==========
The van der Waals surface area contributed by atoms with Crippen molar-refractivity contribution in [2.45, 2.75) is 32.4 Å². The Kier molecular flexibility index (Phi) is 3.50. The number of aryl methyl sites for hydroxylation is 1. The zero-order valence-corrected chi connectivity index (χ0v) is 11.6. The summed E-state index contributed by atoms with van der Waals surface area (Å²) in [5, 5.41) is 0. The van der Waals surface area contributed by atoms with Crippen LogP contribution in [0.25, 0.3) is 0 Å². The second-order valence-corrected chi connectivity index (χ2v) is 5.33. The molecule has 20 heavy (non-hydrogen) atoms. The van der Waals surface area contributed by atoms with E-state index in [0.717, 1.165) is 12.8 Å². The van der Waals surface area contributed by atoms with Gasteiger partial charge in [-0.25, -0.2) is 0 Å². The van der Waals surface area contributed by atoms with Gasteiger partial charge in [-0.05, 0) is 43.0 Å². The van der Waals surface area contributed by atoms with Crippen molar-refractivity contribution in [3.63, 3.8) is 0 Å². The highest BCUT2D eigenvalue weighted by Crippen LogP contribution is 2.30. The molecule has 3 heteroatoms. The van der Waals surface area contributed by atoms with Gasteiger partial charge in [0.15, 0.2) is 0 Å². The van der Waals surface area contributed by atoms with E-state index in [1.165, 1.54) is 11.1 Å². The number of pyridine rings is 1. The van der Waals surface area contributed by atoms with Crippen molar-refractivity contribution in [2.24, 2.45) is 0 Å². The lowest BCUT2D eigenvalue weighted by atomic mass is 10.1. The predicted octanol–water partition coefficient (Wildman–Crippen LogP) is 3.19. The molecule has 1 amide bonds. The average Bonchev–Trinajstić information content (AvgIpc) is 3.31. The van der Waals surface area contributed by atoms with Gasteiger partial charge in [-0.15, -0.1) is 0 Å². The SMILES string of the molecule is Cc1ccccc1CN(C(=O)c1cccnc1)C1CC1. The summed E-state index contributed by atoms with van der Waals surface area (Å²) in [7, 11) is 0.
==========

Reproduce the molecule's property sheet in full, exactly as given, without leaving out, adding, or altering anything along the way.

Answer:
The van der Waals surface area contributed by atoms with Crippen molar-refractivity contribution in [2.45, 2.75) is 32.4 Å². The Kier molecular flexibility index (Phi) is 3.50. The number of aryl methyl sites for hydroxylation is 1. The zero-order valence-corrected chi connectivity index (χ0v) is 11.6. The summed E-state index contributed by atoms with van der Waals surface area (Å²) in [5, 5.41) is 0. The van der Waals surface area contributed by atoms with Crippen LogP contribution in [0.25, 0.3) is 0 Å². The second-order valence-corrected chi connectivity index (χ2v) is 5.33. The molecule has 20 heavy (non-hydrogen) atoms. The van der Waals surface area contributed by atoms with E-state index in [0.717, 1.165) is 12.8 Å². The van der Waals surface area contributed by atoms with Gasteiger partial charge in [-0.25, -0.2) is 0 Å². The van der Waals surface area contributed by atoms with Gasteiger partial charge in [-0.05, 0) is 43.0 Å². The van der Waals surface area contributed by atoms with Crippen molar-refractivity contribution in [3.63, 3.8) is 0 Å². The highest BCUT2D eigenvalue weighted by Crippen LogP contribution is 2.30. The molecule has 3 heteroatoms. The van der Waals surface area contributed by atoms with Gasteiger partial charge in [0.15, 0.2) is 0 Å². The van der Waals surface area contributed by atoms with E-state index in [1.165, 1.54) is 11.1 Å². The number of pyridine rings is 1. The van der Waals surface area contributed by atoms with Crippen molar-refractivity contribution in [2.24, 2.45) is 0 Å². The lowest BCUT2D eigenvalue weighted by atomic mass is 10.1. The predicted octanol–water partition coefficient (Wildman–Crippen LogP) is 3.19. The molecule has 1 amide bonds. The average Bonchev–Trinajstić information content (AvgIpc) is 3.31. The van der Waals surface area contributed by atoms with Gasteiger partial charge in [-0.15, -0.1) is 0 Å². The SMILES string of the molecule is Cc1ccccc1CN(C(=O)c1cccnc1)C1CC1. The summed E-state index contributed by atoms with van der Waals surface area (Å²) in [7, 11) is 0.